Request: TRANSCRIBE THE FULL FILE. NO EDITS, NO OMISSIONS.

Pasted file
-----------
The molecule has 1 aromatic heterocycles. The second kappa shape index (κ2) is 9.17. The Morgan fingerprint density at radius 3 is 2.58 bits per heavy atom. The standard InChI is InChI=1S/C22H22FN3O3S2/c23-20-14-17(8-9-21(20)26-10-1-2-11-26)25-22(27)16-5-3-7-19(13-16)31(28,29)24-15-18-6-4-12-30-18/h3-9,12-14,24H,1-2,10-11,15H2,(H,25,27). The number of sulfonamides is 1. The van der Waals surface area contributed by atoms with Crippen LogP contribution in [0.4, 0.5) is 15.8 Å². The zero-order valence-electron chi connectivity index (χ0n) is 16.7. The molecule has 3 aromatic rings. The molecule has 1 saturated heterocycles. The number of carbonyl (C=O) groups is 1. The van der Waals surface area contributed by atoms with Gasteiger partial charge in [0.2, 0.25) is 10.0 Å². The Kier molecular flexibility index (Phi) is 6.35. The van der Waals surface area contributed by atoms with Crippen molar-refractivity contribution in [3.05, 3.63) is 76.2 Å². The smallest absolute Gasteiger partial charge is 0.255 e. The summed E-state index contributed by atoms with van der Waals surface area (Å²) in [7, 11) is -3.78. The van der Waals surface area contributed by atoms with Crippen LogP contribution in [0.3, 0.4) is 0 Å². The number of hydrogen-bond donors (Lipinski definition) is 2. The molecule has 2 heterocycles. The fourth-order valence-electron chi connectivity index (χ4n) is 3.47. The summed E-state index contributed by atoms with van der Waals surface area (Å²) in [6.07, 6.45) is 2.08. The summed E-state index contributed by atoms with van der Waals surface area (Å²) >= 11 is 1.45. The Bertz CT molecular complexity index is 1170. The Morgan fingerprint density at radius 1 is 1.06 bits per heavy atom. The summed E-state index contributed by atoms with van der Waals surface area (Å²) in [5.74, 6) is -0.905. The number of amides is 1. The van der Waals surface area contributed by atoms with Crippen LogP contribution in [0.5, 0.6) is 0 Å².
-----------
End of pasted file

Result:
The molecule has 1 aromatic heterocycles. The second kappa shape index (κ2) is 9.17. The Morgan fingerprint density at radius 3 is 2.58 bits per heavy atom. The standard InChI is InChI=1S/C22H22FN3O3S2/c23-20-14-17(8-9-21(20)26-10-1-2-11-26)25-22(27)16-5-3-7-19(13-16)31(28,29)24-15-18-6-4-12-30-18/h3-9,12-14,24H,1-2,10-11,15H2,(H,25,27). The number of sulfonamides is 1. The van der Waals surface area contributed by atoms with Crippen LogP contribution in [0.4, 0.5) is 15.8 Å². The zero-order valence-electron chi connectivity index (χ0n) is 16.7. The molecule has 3 aromatic rings. The molecule has 1 saturated heterocycles. The number of carbonyl (C=O) groups is 1. The van der Waals surface area contributed by atoms with Gasteiger partial charge in [0.2, 0.25) is 10.0 Å². The Kier molecular flexibility index (Phi) is 6.35. The van der Waals surface area contributed by atoms with Crippen molar-refractivity contribution in [3.05, 3.63) is 76.2 Å². The smallest absolute Gasteiger partial charge is 0.255 e. The summed E-state index contributed by atoms with van der Waals surface area (Å²) in [7, 11) is -3.78. The van der Waals surface area contributed by atoms with Crippen LogP contribution in [0.3, 0.4) is 0 Å². The number of hydrogen-bond donors (Lipinski definition) is 2. The molecule has 2 heterocycles. The fourth-order valence-electron chi connectivity index (χ4n) is 3.47. The summed E-state index contributed by atoms with van der Waals surface area (Å²) in [6.07, 6.45) is 2.08. The summed E-state index contributed by atoms with van der Waals surface area (Å²) >= 11 is 1.45. The Bertz CT molecular complexity index is 1170. The Morgan fingerprint density at radius 1 is 1.06 bits per heavy atom. The summed E-state index contributed by atoms with van der Waals surface area (Å²) in [5.74, 6) is -0.905. The number of amides is 1. The van der Waals surface area contributed by atoms with Crippen LogP contribution in [0.5, 0.6) is 0 Å².